SAN FRANCISCO — Preston Burnes is a Bills fan of the rarest sort — a season ticket-holder for another NFL team who has never been to Buffalo.
You read that right. This guy lives in San Francisco, his city by the bay, and pines for Buffalo, our city by the lake.
“I’m a Bills fan by choice, not by birth,” Burnes says, “and I don’t think there’s that many of us out there.”
Today he will be in Nashville to see the Bills play against the Tennessee Titans in the place where the heist known as Forward Lateral happened just three months shy of 20 years ago. Burnes was in high school then and didn’t yet care a whit for the Bills. He was, naturally enough, a big fan of his hometown 49ers at the time.
Today he is 35 — and he owns both 49ers season tickets and Bills’ Zubaz pants. Yes, I know what you’re thinking. The 49ers are a team that has been to six Super Bowls and won five. And yet he roots for our Bills, who have been to four Super Bowls and — well, you know.
Turns out Burnes didn’t fall in love with the Bills so much as he fell in love with you, by which I mean Bills fans. Oh, he loves the team now, too. But the real attraction, at first, was you.
“In today’s day and age that may sound like I like to watch Bills fans jump through tables or watch Pinto Ron get sprayed with mustard,” Burnes says. “But what I really like is the camaraderie and the fun and the positive energy. Bills fans are just fun to be with.”
And so, on football Sundays, Burnes sells his seat to the 49ers games and goes instead to the Northstar Café, a bar in San Francisco’s North Beach neighborhood where Bills fans pack the place for 10 a.m. kickoffs.
Lots of folks there will ask the person at the next bar stool where they’re from, whether it be Kenmore or Canada or Canandaigua. They are often surprised to find the guy they’re high-fiving when the Bills score was born in Palo Alto.
“I generally get a pretty good welcome,” Burnes says. “I think one of the aspects that makes Bills fans unique is this sort of Buffalo-against-the-world mentality. There’s not a lot of people from the outside who sort of understand that — or care — and I think it’s largely pretty appreciated that somebody like me can choose the Bills.”
So how did this anomaly happen? Well, it starts when this West Coast kid arrived at an East Coast college. Burnes found a best friend at Colgate University in Bob Fenity, a fraternity brother from suburban Rochester who is a third-generation Bills fan. Soon Burnes was hanging out with a bunch of Colgate students from Western New York and he found that he liked the way they liked their team.
“That was my first taste of what it is like to be a Bills fan,” Burnes says. “There are 32 teams in the NFL and people come from all over the country to Colgate, but the only fans who were getting together and having a good time were the Bills fans. Everybody else was angry or negative in all the ways NFL fans can be, and it just seemed to me like the Bills fans I knew were into having a good time.”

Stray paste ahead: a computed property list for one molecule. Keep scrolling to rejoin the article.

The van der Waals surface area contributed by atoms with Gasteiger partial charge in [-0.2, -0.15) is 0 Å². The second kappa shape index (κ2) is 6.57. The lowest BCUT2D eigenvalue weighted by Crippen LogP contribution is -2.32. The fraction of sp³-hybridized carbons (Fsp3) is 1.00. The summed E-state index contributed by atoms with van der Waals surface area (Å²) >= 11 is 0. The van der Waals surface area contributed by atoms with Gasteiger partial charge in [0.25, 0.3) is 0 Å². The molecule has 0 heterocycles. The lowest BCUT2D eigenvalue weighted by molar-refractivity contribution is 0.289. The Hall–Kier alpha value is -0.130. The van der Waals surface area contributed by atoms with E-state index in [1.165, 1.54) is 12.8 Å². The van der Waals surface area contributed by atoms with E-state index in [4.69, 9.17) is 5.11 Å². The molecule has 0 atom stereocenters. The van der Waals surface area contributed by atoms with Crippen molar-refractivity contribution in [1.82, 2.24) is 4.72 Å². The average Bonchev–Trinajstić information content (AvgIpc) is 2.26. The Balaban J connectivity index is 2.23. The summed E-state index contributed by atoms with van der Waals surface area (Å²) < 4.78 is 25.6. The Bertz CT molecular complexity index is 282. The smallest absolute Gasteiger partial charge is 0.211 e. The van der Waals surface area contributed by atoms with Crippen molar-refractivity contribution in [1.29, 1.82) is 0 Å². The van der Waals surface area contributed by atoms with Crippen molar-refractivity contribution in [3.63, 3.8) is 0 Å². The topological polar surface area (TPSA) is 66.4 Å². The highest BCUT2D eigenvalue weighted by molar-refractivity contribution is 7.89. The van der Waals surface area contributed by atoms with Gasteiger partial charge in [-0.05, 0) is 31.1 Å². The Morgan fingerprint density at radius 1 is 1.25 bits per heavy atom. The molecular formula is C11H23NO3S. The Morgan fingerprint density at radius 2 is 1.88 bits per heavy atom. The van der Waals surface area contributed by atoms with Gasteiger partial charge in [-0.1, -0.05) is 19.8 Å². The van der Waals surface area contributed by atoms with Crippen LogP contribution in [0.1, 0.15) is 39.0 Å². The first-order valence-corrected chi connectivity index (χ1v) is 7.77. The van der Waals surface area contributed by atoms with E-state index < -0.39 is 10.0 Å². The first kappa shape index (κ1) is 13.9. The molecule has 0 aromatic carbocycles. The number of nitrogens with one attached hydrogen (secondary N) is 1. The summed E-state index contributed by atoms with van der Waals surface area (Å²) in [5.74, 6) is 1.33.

Burnes retained his loyalty to the 49ers but adopted the Bills as his favorite AFC team. He graduated from Colgate with a degree in political science and moved back home. He earned his MBA at Santa Clara University and began a career as a health-care consultant.
He and some pals bought 49ers season tickets and tailgated happily at Candlestick Park for several years. Then, in 2014, the 49ers moved to Levi’s Stadium in Santa Clara, 50-some miles from San Francisco. Burnes bought a seat license in order to keep his season ticket — and soon regretted it.
He found the drive too far, the stadium too sterile and the fans too corporate. He felt like his 49ers had moved away when they moved to Santa Clara, and he resented team ownership for it. Burnes had an epiphany after only the third or fourth game at the new stadium: The Bills were no longer just his favorite AFC team; now they were his favorite NFL team.
“I came to the conclusion that if I’m going to be an NFL fan, I want to be a fan of a franchise like the Bills and not one like the 49ers,” Burnes says. “I’m not interested enough in the NFL to sit at home on my couch and watch games all day. I don’t care about fantasy football. I’m looking for a community experience and that’s what I find in Bills’ bars.
“Sports are a reason to get together and have a shared experience. And Bills fans, to my eye in the whole NFL, are the people I want to do that with.”
He still buys his 49ers season tickets but goes to a game only once a season and then only to see his old pals. He’s been unable to resell his seat license so far but hopes to be able to do that at some point so he can cancel his season ticket. That’s when the divorce will be final.
Burnes saw the Bills in person in Los Angeles and Oakland in 2016 and in Baltimore in 2018. Next year he’ll get to see them in Santa Clara with his 49ers season ticket. And one of these years, at long last, he will see his Bills in their native habitat at New Era Field.
Today he is in Nashville and he’s going to the game with his old pal Bob Fenity, who lives these days in Washington. “I think what attracted Preston to Bills’ fans is the loyalty,” Fenity says. “We show up, no matter what.”
And so today these two old buddies will show up at the scene of the crime — the so-called Music City Miracle. As a high school kid, Burnes thought of the Titans’ trickery as an amazing play. Today he knows better. He thinks of it as a dastardly illegal forward lateral.
Of course he does. He’s a Bills fan.
Story topics: Instagram